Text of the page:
- Once (2006)
- All the President's Men (1976)
- Being John Malkovich (1999)
- In the Year of the Pig (1968)
- In The Mood For Love (2000)
- Hole, The (1960)
- Tokyo Story (1953)
- Ocean’s Eleven Blu-Ray Review
- Jurassic Park (1993)
- Gilda (1946)
- Rounders (1998)
- Masque of the Red Death, The (1964)
- Django Unchained (2012)
- Fat City (1972)
- Amélie (2001)
- All That Jazz (1979)
- Night of the Hunter, The (1955)
- King of Comedy, The (1983)
- Manhattan (1979)
- Mishima: A Life in Four Chapters (1985)
- Sullivan's Travels (1941)
- Adventures of Priscilla, Queen of the Desert, The (1994)
- Hecklefest Four-Word Film Reviews! August '12 - Week 4
- Playtime (1967)
- Crouching Tiger, Hidden Dragon (2000)
- Haunted Castle, The (1921)
- Last Wave, The (1977)
- Naked Lunch (1991) * Weird and Wacky *
- Phantom Carriage, The (1921)
- Lolita (1962)
Safety Last! (1923)
Genre: Silent Action Comedy Family Romance
Directed By: Fred C. Newmeyer (Girl Shy), Sam Taylor (The Cat's Paw)
Overview: When the girlfriend of a lowly department store clerk makes a surprise visit to see his big important job, he comes up with a plan that will earn him $1000 for a publicity stunt... scaling the side of the department store building.
I was just talking about how Chaplin always used different leading ladies, and Keaton did it too, but Lloyd usually kept Mildred Davis as his leading lady in most of his films. I guess given that she was Harold's wife, that would make sense. In this, they both do as great a job as always, masters of the pantomime.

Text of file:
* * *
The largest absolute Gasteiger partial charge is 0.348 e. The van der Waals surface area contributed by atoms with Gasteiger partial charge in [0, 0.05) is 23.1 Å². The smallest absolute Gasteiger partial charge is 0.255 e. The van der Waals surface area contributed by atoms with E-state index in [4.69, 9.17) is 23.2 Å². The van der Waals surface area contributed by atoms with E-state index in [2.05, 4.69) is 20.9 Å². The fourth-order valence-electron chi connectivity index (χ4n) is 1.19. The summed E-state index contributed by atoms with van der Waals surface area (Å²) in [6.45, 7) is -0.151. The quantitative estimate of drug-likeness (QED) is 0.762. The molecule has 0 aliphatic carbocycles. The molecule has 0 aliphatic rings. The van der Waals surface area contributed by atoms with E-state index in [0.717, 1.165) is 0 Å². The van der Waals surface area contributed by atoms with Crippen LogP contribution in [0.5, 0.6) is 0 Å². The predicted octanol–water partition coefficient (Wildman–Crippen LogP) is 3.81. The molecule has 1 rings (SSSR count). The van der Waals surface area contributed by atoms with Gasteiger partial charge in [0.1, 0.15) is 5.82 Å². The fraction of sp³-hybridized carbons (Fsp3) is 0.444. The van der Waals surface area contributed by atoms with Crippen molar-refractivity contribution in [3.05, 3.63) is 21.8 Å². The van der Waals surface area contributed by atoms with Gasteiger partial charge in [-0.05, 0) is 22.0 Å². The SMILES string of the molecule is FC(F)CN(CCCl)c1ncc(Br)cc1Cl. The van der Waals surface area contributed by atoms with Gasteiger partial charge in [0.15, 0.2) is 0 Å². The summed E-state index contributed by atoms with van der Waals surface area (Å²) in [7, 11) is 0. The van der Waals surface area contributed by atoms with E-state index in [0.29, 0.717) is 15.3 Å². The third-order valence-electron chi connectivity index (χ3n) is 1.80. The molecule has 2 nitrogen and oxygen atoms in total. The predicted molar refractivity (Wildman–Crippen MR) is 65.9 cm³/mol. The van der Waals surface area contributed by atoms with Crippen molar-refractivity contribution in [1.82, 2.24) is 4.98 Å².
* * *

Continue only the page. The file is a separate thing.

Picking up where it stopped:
The highlight is the building scaling, yes, but there's some interesting choreography scenes too (not the dancing kind, the coordinated stunt-timing kind). Adding some elaborate stunts and kicks in the asses of cops to a well-budgeted bunch of sets and scenes, nice and fun.
Less talk, more walk, you know what I'm saying? When you do slapstick it's fine to throw in a few jokes here and there, and Lloyd's writers have the formula bang on, without doing it too often. I guess when audiences had such a high degree of illiteracy, they preferred a film without all the yacking, huh?
The story is one of those comedic tales of a man trying to impress his girl by pretending to be the general manager, while running into said manager all the time and trying to explain to the girlfriend the reasons why he's acting so strange. It's cute, it's funny, it's fluff without too much of a point other than getting the girl in the end. What? You wanted high drama?
The stunts in this film aren't even that impressive. Yes they're impressive when you think of the character being high up on the side of a building, but all he does is climb, and relatively slowly. It looked scarier watching the women freak out on the clerks during the big sale, but that actually IS a scary thing to watch. Oh Lord, I'm flashing back to the Cabbage Patch Kid Trample of '83. I need a Valium...
Overall Rating: 74% (A Little Too Safe If You Ask Me)
This, after reading many accounts, is considered to be Harold Lloyd's best work. I don't have any idea why. After this, I watched Harold's Girl Shy, and that movie was easily twice as stunty, twice as funny and twice as memorable. Either way, I'm glad I got around to seeing this finally, but if you really want to see something exciting, Girl Shy is the Lloyd for you.
You know, even The Kid Brother was better than this...